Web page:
Military Service Members Face Financial Anxiety

NEW YORK (MainStreet) — Military service members are facing on-going financial concerns with 77% of them saying they are worried, according to a recent survey commissioned by the National Foundation for Credit Counseling (NFCC).

The survey also found that 57% say they are very worried about the potential loss of income and job security resulting from defense cuts and downsizing.

"Men and women in uniform face many challenges and daily sacrifices while serving our country," said Susan Keating, NFCC President and CEO. "Financial concerns shouldn't be one of them. The NFCC is committed to ensuring that members of the military, veterans and their families have access to the financial tools and information they need to live a financially stable life."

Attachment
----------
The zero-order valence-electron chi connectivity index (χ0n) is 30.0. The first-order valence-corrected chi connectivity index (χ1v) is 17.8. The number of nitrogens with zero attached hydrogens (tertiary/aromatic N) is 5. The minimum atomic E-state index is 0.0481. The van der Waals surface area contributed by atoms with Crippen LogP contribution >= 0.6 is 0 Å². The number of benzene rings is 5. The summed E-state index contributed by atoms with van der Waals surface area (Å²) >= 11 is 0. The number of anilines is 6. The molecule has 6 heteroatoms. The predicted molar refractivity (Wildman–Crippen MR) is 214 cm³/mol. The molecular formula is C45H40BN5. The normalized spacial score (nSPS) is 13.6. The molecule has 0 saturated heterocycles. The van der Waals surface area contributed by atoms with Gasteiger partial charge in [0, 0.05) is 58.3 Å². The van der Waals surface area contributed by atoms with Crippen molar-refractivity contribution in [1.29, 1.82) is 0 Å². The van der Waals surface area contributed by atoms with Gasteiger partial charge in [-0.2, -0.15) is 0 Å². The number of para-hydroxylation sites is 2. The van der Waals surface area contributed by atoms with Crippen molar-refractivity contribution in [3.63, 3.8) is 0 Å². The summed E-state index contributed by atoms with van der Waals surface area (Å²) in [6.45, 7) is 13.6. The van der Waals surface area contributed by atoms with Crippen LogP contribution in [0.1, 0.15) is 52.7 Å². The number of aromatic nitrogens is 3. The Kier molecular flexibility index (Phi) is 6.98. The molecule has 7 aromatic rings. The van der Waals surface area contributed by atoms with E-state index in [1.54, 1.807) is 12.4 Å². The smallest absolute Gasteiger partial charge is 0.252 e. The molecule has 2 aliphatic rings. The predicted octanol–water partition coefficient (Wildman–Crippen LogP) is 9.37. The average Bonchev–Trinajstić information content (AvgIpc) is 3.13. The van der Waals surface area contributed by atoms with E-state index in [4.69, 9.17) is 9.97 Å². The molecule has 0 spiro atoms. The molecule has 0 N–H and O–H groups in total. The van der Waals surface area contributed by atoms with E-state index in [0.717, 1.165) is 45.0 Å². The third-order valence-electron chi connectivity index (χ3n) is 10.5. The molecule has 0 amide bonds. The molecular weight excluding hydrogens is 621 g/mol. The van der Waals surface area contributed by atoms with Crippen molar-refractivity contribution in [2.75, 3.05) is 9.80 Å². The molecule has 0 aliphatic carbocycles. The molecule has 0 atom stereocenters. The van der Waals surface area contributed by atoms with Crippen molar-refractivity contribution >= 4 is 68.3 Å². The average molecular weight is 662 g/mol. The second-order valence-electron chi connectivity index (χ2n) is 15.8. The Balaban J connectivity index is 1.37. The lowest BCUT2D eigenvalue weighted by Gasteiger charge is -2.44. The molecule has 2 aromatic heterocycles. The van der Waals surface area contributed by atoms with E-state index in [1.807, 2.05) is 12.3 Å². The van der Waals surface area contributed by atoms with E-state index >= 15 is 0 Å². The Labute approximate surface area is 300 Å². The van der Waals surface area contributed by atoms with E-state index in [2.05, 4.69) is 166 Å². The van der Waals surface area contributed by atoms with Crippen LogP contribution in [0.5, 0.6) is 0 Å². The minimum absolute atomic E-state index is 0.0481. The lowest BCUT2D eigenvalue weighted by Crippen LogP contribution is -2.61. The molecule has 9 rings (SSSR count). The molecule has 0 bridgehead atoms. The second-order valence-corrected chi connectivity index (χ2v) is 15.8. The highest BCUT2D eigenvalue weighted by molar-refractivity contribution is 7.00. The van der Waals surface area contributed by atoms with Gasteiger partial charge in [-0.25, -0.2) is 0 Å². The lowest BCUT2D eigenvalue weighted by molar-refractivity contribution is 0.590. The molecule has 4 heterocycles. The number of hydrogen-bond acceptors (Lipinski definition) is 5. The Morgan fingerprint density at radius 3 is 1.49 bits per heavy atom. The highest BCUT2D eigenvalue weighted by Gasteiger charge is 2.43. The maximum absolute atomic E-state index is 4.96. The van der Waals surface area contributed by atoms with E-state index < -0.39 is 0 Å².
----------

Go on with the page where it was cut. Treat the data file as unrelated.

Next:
The survey also found that for some service members their economic situation has not improved with 28% who are now more worried than they were 12 months ago about how their financial situation will affect their future in the military.

A majority or 55% believe they are ill-prepared to cope with an emergency financially, the survey said.

"NFCC member agencies can assist military personnel through the Sharpen Your Financial Focus program which includes a dedicated military-specific component," she said.

When compared to that of their civilian counterparts, the mobile nature of the military lifestyle creates an extra financial challenge for those that serve, said J.J. Montanaro, a financial planner for USAA, the San Antonio-based financial institution.

Frequent moves can make it difficult for military spouses in the workforce and service members who own a home and receive orders don't necessarily have the luxury of being able to ride out the ups and downs of the real estate market, he said. Deployments and separation are another aspect of the mobile lifestyle that presents financial challenges.

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